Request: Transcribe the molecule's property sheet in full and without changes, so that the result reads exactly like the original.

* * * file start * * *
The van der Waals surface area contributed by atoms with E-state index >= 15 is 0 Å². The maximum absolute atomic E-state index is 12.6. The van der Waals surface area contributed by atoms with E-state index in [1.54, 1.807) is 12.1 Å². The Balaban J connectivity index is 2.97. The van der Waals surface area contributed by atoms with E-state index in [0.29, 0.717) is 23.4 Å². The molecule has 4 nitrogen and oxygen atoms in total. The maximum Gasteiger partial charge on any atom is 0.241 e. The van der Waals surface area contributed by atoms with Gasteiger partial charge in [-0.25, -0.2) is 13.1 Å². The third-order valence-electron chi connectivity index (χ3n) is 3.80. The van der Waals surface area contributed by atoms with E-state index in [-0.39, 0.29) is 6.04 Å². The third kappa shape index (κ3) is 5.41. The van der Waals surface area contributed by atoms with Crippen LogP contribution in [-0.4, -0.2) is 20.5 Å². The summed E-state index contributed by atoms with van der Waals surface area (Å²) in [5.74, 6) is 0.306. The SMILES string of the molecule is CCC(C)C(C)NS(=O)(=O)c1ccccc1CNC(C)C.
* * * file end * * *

The van der Waals surface area contributed by atoms with E-state index >= 15 is 0 Å². The maximum absolute atomic E-state index is 12.6. The van der Waals surface area contributed by atoms with E-state index in [1.54, 1.807) is 12.1 Å². The Balaban J connectivity index is 2.97. The van der Waals surface area contributed by atoms with E-state index in [0.29, 0.717) is 23.4 Å². The molecule has 4 nitrogen and oxygen atoms in total. The maximum Gasteiger partial charge on any atom is 0.241 e. The van der Waals surface area contributed by atoms with Gasteiger partial charge in [-0.25, -0.2) is 13.1 Å². The third-order valence-electron chi connectivity index (χ3n) is 3.80. The van der Waals surface area contributed by atoms with E-state index in [-0.39, 0.29) is 6.04 Å². The third kappa shape index (κ3) is 5.41. The van der Waals surface area contributed by atoms with Crippen LogP contribution in [-0.4, -0.2) is 20.5 Å². The summed E-state index contributed by atoms with van der Waals surface area (Å²) in [5.74, 6) is 0.306. The SMILES string of the molecule is CCC(C)C(C)NS(=O)(=O)c1ccccc1CNC(C)C.